Most Active Stories
- Longtime South Florida Broadcaster, Former WLRN Anchor Kelley Mitchell Dies At 58
- Customers Are Grumbling With Spirit Airlines
- Let's Talk This Out: Teens Get Candid With Cops
- Former Miami Mayor Ferré: Puerto Rico's Debt Crisis Is Florida's Migration Boom
- Gaining Altitude: The Aviation Industry in South Florida
Wed January 22, 2014
Once Near Closure, Fortunes Of Old Seven-Mile Bridge Are Changing
The prospects for the Old Seven-Mile Bridge in the Middle Keys have turned 180 degrees in the past several weeks. The historic bridge and popular walking spot once in danger of being shut down is now close to receiving more than $77 million for repairs and 30 years' worth of upkeep.
The hard-fought deal to fund the bridge’s revival was hammered out at the end of December by the Florida Department of Transportation, Monroe County and the city of Marathon. The county’s administrator, Roman Gastesi, said the three stakeholders are now working out the final details and expects the plan to be ratified by the county and city commissions in March. “We don’t anticipate any hiccups at all,” Gastesi said.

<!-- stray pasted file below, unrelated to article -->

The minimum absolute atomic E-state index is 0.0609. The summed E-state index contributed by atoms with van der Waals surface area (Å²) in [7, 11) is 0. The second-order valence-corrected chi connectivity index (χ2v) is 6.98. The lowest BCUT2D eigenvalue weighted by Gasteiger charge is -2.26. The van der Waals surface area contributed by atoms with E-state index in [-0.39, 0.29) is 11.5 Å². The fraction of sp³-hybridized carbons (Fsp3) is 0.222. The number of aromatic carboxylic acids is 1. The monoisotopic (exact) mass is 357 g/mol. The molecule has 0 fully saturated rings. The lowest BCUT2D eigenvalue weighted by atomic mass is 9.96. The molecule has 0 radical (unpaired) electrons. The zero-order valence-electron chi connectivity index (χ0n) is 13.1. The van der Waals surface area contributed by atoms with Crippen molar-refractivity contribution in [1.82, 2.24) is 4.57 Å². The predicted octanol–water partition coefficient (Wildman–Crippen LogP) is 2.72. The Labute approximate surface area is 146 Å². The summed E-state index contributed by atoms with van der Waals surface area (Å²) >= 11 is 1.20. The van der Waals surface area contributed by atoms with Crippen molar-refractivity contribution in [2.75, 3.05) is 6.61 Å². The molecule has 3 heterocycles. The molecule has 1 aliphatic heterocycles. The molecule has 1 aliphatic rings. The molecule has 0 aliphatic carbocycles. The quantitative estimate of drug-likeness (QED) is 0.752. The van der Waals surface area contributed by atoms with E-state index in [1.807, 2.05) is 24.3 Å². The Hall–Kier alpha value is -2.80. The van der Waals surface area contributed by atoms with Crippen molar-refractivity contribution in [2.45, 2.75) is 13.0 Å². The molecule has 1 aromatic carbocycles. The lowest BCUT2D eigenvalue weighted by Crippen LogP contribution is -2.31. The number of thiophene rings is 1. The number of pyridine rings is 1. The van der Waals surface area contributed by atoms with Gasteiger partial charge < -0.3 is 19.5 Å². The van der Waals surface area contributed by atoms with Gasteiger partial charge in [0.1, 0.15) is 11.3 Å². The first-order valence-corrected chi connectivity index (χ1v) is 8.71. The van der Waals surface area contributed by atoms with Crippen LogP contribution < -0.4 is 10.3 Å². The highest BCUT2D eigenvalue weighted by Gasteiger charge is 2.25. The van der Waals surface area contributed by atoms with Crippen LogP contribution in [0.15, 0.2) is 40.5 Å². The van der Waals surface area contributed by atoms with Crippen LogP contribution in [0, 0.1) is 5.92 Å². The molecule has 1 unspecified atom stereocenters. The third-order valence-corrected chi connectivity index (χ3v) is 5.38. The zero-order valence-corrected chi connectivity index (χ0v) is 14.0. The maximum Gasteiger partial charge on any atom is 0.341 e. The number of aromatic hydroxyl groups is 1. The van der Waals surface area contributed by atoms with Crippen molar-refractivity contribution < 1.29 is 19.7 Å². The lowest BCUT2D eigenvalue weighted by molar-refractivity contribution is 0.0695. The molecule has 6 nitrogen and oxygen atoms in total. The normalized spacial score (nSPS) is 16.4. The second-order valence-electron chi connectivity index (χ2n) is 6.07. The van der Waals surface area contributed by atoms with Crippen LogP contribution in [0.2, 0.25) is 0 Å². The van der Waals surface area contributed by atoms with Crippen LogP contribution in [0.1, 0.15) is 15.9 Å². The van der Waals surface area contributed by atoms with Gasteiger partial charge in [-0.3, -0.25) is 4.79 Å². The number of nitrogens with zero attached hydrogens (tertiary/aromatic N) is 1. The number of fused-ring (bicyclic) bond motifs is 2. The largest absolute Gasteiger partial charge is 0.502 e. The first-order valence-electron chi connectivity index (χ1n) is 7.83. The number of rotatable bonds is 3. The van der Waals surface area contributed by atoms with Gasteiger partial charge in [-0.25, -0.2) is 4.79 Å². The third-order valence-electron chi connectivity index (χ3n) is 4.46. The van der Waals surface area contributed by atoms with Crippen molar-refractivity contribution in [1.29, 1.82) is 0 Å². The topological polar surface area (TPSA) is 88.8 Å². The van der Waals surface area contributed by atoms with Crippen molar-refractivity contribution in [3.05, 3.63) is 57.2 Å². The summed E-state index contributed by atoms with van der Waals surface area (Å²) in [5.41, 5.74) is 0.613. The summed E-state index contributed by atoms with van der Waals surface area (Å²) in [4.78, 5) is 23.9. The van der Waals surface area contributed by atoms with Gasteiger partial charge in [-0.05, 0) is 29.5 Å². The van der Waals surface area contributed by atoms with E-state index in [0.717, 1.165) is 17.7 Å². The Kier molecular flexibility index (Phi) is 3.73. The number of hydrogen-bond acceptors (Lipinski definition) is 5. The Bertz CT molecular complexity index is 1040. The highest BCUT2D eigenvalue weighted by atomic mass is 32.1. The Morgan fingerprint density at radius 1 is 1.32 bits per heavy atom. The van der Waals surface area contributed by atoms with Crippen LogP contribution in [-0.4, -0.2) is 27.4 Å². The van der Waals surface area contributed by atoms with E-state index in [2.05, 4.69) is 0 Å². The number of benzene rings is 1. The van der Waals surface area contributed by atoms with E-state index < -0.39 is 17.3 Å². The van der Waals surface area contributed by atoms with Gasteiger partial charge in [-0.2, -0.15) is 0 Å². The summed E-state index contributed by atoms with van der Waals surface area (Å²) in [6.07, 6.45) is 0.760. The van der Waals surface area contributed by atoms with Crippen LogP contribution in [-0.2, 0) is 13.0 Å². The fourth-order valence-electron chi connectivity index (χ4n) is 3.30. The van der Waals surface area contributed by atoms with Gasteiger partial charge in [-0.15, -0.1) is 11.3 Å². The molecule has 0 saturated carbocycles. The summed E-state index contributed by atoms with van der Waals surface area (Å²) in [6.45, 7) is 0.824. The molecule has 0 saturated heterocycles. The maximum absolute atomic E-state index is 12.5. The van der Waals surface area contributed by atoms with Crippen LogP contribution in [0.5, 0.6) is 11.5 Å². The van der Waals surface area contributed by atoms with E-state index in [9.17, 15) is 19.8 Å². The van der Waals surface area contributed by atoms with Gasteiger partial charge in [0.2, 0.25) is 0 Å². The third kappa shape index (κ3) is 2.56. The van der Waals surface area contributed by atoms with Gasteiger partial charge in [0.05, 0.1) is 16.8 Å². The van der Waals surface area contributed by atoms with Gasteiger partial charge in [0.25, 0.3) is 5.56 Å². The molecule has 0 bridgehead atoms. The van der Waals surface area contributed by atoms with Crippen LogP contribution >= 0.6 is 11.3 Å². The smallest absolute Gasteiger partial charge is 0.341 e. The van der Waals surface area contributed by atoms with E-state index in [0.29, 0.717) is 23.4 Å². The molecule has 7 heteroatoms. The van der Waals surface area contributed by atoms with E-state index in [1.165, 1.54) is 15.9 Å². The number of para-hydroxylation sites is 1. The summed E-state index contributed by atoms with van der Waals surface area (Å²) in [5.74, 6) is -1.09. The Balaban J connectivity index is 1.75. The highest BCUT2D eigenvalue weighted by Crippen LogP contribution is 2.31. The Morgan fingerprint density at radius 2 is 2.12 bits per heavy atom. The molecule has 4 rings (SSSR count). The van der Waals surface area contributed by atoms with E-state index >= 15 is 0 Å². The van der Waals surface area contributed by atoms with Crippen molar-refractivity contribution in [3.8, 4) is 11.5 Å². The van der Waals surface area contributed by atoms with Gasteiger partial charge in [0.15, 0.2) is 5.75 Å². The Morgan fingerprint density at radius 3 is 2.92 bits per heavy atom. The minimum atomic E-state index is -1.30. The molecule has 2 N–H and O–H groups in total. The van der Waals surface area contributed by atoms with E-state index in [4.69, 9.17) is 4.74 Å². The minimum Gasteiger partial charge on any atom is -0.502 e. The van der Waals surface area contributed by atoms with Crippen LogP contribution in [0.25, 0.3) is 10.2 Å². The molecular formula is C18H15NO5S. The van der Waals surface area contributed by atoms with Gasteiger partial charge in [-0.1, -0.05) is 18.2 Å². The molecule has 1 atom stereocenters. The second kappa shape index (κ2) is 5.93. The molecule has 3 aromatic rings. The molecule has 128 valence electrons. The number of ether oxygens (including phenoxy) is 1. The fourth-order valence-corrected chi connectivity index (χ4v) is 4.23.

The Florida Department of Environmental Protection also recently announced it is allocating a little over a $1 million to make the bridge wheelchair-accessible.
The non-profit group Friends of Old Seven is taking these developments as a signal to start campaigning for private investment to fund the beautification of the bridge and the areas immediately surrounding it.
Bernard Spinrad heads up FO7 and is Aruba’s former tourism director. He has no shortage of grand ideas for the bridge and how it, combined with other developments, could boost the Middle Keys' tourism economy.
“And we believe that the bridge will bring people to the keys to stay in Marathon,” Spinrad said. “Not just have Marathon be a pass-through to Key West, but have it be a destination in its own right.”
The 100-year-old bridge was part of Henry Flagler’s railway to Key West and was considered an engineering wonder in its day.
Since being closed to automobile traffic in the early ‘80s, it has become a popular spot among both tourists and locals for exercising, nature watching, and enjoying a famous Florida Keys sunset.
Preserving Florida's Past
Florida Keys History